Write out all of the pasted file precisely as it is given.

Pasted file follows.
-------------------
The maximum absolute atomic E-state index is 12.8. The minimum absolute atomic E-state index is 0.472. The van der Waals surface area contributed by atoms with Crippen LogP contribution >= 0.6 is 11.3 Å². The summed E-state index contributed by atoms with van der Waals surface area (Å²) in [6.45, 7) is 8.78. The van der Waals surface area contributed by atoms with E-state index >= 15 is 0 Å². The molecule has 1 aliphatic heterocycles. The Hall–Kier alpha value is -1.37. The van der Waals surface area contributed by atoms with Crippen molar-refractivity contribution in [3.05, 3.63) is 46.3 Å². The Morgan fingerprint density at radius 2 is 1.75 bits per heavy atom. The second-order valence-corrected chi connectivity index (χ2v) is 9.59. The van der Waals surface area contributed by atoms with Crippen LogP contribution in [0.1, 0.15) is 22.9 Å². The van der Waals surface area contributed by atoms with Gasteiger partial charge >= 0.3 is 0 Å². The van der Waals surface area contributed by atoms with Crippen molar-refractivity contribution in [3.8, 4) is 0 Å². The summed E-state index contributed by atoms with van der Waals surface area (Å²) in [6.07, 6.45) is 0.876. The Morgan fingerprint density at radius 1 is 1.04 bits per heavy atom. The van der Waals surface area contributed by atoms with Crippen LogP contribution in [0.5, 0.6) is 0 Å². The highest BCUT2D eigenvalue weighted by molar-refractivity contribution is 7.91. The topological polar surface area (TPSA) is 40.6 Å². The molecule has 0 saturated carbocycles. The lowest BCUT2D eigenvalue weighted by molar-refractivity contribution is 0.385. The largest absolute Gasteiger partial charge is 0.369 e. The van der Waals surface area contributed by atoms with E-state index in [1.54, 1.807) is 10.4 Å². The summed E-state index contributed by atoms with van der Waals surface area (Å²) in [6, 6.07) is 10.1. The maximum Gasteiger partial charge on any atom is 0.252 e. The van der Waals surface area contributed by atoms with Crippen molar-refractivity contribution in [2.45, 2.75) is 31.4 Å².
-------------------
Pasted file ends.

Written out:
The maximum absolute atomic E-state index is 12.8. The minimum absolute atomic E-state index is 0.472. The van der Waals surface area contributed by atoms with Crippen LogP contribution >= 0.6 is 11.3 Å². The summed E-state index contributed by atoms with van der Waals surface area (Å²) in [6.45, 7) is 8.78. The van der Waals surface area contributed by atoms with E-state index >= 15 is 0 Å². The molecule has 1 aliphatic heterocycles. The Hall–Kier alpha value is -1.37. The van der Waals surface area contributed by atoms with Crippen molar-refractivity contribution in [3.05, 3.63) is 46.3 Å². The Morgan fingerprint density at radius 2 is 1.75 bits per heavy atom. The second-order valence-corrected chi connectivity index (χ2v) is 9.59. The van der Waals surface area contributed by atoms with Crippen LogP contribution in [0.1, 0.15) is 22.9 Å². The van der Waals surface area contributed by atoms with Gasteiger partial charge >= 0.3 is 0 Å². The van der Waals surface area contributed by atoms with Crippen molar-refractivity contribution in [3.8, 4) is 0 Å². The summed E-state index contributed by atoms with van der Waals surface area (Å²) in [6.07, 6.45) is 0.876. The Morgan fingerprint density at radius 1 is 1.04 bits per heavy atom. The van der Waals surface area contributed by atoms with Crippen LogP contribution in [0.5, 0.6) is 0 Å². The highest BCUT2D eigenvalue weighted by molar-refractivity contribution is 7.91. The topological polar surface area (TPSA) is 40.6 Å². The molecule has 0 saturated carbocycles. The lowest BCUT2D eigenvalue weighted by molar-refractivity contribution is 0.385. The largest absolute Gasteiger partial charge is 0.369 e. The van der Waals surface area contributed by atoms with E-state index in [1.54, 1.807) is 10.4 Å². The summed E-state index contributed by atoms with van der Waals surface area (Å²) in [6, 6.07) is 10.1. The maximum Gasteiger partial charge on any atom is 0.252 e. The van der Waals surface area contributed by atoms with Crippen molar-refractivity contribution in [2.45, 2.75) is 31.4 Å².